We start by calculating the complex transmission and reflection coefficients of a *single* two-dimensional array of the nanodimers in glass [see Fig. 4(b)] using the computer software COM-SOL Multiphysics. The spectrum of the relative electric permittivity of gold is taken from [40]. The intensity transmission and reflection spectra of this array at normal incidence are depicted in Fig. 4(c). At a vacuum wavelength of *λ*_{0} = 632 nm the reflection from the smaller-disc side (*θ* = 0) is strongly suppressed, whereas the reflection from the other side (*θ* = *π*) is considerable.

Using the results of section 2.3, we can fully explain this bifacial behavior of the nanodimer array in terms of the electromagnetic multipole excitations. The multipole excitations in the array are extracted from the electric field distribution inside the scatterers as described in [34]. The electric dipole and current quadrupole moments are obtained from the multipole coefficients as

*a*

_{E}and

*a*

_{M}are the electric and magnetic multipole coefficients, respectively, described in detail in [34]. In Fig. 5, we show the normalized intensity of the field radiated in the backward direction separately by the dipoles and current quadrupoles, as obtained by calculating the squared moduli of the individual terms in Eq. (32). The actual reflection shown in Fig. 4(c) is the result of interference between the two multipole waves as given by Eq. (32). The magnitudes of multipoles of higher orders than the current quadrupole are negligibly small. From Fig. 5(a), we see that in the region of

*λ*

_{0}= 632 nm, the dipole and quadrupole waves have equal amplitudes. These two waves oscillate out of phase and interfere destructively, providing the suppressed reflection in Fig. 4(c). In contrast, for the opposite propagation direction,

*θ*=

*π*, the dipole contribution is much larger than the quadrupole one over the whole spectral range considered [see Fig. 5(b)]. Consequently, the reflection is significant everywhere in this wavelength range.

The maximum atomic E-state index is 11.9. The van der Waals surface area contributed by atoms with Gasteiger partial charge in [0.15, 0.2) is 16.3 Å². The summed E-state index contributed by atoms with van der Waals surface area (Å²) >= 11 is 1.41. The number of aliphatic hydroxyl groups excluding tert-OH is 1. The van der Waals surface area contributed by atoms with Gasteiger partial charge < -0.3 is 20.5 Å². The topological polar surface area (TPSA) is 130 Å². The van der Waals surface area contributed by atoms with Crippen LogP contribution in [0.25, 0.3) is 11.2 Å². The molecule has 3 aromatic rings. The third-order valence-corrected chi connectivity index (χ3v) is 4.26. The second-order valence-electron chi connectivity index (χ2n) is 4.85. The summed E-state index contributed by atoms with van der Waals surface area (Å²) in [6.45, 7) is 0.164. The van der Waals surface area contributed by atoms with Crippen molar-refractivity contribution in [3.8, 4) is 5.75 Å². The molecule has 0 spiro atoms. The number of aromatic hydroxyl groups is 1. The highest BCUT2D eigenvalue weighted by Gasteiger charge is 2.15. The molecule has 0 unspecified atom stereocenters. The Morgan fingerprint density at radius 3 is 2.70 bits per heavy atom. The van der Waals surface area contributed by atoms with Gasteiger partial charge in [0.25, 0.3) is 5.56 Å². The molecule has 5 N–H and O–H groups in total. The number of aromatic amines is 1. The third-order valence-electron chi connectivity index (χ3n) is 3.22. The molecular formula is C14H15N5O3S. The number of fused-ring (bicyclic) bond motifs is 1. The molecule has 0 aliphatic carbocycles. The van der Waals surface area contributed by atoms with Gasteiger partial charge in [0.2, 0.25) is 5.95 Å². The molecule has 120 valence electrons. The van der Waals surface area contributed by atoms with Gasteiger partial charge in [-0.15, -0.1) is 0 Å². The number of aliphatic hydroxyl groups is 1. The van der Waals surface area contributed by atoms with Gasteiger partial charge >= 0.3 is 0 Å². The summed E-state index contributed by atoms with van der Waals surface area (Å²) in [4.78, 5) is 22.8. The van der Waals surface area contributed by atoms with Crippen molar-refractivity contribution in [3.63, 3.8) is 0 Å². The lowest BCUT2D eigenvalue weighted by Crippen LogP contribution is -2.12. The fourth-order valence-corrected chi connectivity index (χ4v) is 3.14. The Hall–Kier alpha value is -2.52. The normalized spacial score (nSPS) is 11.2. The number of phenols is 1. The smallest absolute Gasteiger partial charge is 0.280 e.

In order to calculate the effective electromagnetic wave parameters for the considered three-dimensional nanomaterial, we use Eqs. (9), (15) and (16) with the complex transmission and reflection coefficients that are numerically obtained for the two-dimensional array of the dimers. The effective refractive index and impedance are expected to depend on both the angle *θ* and the polarization direction of the light. Consequently, we consider both TE- and TM-polarized waves and a large enough set of propagation angles *θ* in the host medium, choosing the values of 0, *π*/6, *π*/3, 2*π*/3, 5*π*/6, and *π*. As explained in Sec. 2.1, it is sufficient to evaluate the refractive index only for *θ* ≤ *π*/2, because of the symmetry *n*(*π* − *θ*) = *n*(*θ*). Before discussing our results, we emphasize that we have verified the obtained wave parameters by doing rigorous numerical calculations for a five-layer thick nanomaterial slab and by comparing those calculations with the results obtained by applying Eqs. (21)–(26) with the evaluated wave parameters. The agreement is perfect, as will be shown later on in this section.

For the TE polarization, with the electric field perpendicular to the dimer axis, the calculated spectra of the refractive index and the wave impedance are shown in Figs. 6(a) and 6(b), respectively. The real parts of these complex quantities are shown by solid lines, while the imaginary parts are shown by dashed lines. It can be seen that, for this polarization, the refractive index is nearly independent of the light propagation direction. This feature can be understood by noting that the modal excitations in the individual discs can only slightly depend on the angle of incidence of the light. In the refractive index spectra, one can clearly distinguish the dipole resonances of the two discs composing the dimers.

In contrast to the refractive index, the wave impedance, as expected, depends on the propagation direction quite significantly [see Fig. 6(b)]. At a wavelength of about 630 nm, the wave impedance for *θ* ∈ {0, *π*/6, *π*/3} is essentially real-valued and quite well matched to that of the surrounding glass, which means that the light reflection at a glass-nanomaterial interface will be suppressed [see Eq. (23)]. The smaller discs are in this case pointed towards the interface. On the other hand, if the larger discs are those which are closer to the interface, the interface reflects light significantly, as follows from a completely different value of wave impedance for *θ* ∈ {*π*, 5*π*/6, 2*π*/3} at this wavelength. Still one can see that in the range of *θ* ∈ [−*π*/3, *π*/3] (or *θ* ∈ [2*π*/3, 4*π*/3]) the material can be considered to be nearly spatially non-dispersive. It is nonetheless quite obvious that the material is optically bifacial.